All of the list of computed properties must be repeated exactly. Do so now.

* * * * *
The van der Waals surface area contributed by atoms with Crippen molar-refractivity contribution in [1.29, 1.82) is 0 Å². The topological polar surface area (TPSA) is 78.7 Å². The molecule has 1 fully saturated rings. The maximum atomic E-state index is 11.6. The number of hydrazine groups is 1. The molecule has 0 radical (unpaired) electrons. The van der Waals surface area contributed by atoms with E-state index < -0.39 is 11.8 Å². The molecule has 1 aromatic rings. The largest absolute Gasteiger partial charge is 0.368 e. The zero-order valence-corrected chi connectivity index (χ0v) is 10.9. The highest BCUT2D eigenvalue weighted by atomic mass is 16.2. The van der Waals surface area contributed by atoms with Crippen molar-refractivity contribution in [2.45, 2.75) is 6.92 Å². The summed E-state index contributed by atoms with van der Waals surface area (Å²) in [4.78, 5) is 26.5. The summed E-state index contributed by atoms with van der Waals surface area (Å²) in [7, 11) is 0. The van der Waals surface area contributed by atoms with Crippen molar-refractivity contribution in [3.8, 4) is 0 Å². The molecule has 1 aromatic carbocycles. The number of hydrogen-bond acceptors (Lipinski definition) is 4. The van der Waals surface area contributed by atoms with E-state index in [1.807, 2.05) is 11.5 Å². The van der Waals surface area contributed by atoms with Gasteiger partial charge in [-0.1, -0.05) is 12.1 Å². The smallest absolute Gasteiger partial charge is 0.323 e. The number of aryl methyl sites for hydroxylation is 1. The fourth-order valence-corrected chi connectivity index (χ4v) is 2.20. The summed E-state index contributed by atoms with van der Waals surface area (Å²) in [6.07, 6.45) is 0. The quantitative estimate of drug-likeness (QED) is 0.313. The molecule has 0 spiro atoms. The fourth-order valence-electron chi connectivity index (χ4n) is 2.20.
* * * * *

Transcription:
The van der Waals surface area contributed by atoms with Crippen molar-refractivity contribution in [1.29, 1.82) is 0 Å². The topological polar surface area (TPSA) is 78.7 Å². The molecule has 1 fully saturated rings. The maximum atomic E-state index is 11.6. The number of hydrazine groups is 1. The molecule has 0 radical (unpaired) electrons. The van der Waals surface area contributed by atoms with E-state index < -0.39 is 11.8 Å². The molecule has 1 aromatic rings. The largest absolute Gasteiger partial charge is 0.368 e. The zero-order valence-corrected chi connectivity index (χ0v) is 10.9. The highest BCUT2D eigenvalue weighted by atomic mass is 16.2. The van der Waals surface area contributed by atoms with Crippen molar-refractivity contribution in [2.45, 2.75) is 6.92 Å². The summed E-state index contributed by atoms with van der Waals surface area (Å²) in [4.78, 5) is 26.5. The summed E-state index contributed by atoms with van der Waals surface area (Å²) in [7, 11) is 0. The van der Waals surface area contributed by atoms with Crippen molar-refractivity contribution in [3.8, 4) is 0 Å². The molecule has 1 aromatic carbocycles. The number of hydrogen-bond acceptors (Lipinski definition) is 4. The van der Waals surface area contributed by atoms with E-state index in [1.807, 2.05) is 11.5 Å². The van der Waals surface area contributed by atoms with Gasteiger partial charge in [-0.1, -0.05) is 12.1 Å². The smallest absolute Gasteiger partial charge is 0.323 e. The number of aryl methyl sites for hydroxylation is 1. The fourth-order valence-corrected chi connectivity index (χ4v) is 2.20. The summed E-state index contributed by atoms with van der Waals surface area (Å²) in [6.07, 6.45) is 0. The quantitative estimate of drug-likeness (QED) is 0.313. The molecule has 0 spiro atoms. The fourth-order valence-electron chi connectivity index (χ4n) is 2.20.